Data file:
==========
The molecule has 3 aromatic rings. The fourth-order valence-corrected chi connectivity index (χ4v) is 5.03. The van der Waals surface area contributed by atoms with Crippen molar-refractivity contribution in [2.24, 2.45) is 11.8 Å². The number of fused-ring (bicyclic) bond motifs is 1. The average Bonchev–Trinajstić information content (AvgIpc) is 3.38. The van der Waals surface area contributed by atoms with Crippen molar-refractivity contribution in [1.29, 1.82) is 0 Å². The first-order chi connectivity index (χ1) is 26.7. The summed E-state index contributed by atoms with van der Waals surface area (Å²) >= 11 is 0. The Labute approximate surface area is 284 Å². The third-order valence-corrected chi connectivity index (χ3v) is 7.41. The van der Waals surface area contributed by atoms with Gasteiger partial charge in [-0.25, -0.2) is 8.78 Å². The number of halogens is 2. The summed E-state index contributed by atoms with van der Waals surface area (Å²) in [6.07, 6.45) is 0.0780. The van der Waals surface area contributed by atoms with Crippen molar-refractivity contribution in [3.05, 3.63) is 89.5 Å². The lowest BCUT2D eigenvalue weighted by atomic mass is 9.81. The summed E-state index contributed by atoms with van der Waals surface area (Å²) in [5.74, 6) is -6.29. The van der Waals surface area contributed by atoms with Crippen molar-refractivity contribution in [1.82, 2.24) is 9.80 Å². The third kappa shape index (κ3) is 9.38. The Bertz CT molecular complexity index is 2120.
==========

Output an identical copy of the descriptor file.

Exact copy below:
The molecule has 3 aromatic rings. The fourth-order valence-corrected chi connectivity index (χ4v) is 5.03. The van der Waals surface area contributed by atoms with Crippen molar-refractivity contribution in [2.24, 2.45) is 11.8 Å². The number of fused-ring (bicyclic) bond motifs is 1. The average Bonchev–Trinajstić information content (AvgIpc) is 3.38. The van der Waals surface area contributed by atoms with Crippen molar-refractivity contribution in [1.29, 1.82) is 0 Å². The first-order chi connectivity index (χ1) is 26.7. The summed E-state index contributed by atoms with van der Waals surface area (Å²) >= 11 is 0. The Labute approximate surface area is 284 Å². The third-order valence-corrected chi connectivity index (χ3v) is 7.41. The van der Waals surface area contributed by atoms with Gasteiger partial charge in [-0.25, -0.2) is 8.78 Å². The number of halogens is 2. The summed E-state index contributed by atoms with van der Waals surface area (Å²) in [6.07, 6.45) is 0.0780. The van der Waals surface area contributed by atoms with Crippen molar-refractivity contribution in [3.05, 3.63) is 89.5 Å². The lowest BCUT2D eigenvalue weighted by atomic mass is 9.81. The summed E-state index contributed by atoms with van der Waals surface area (Å²) in [5.74, 6) is -6.29. The van der Waals surface area contributed by atoms with Crippen molar-refractivity contribution in [1.82, 2.24) is 9.80 Å². The third kappa shape index (κ3) is 9.38. The Bertz CT molecular complexity index is 2120.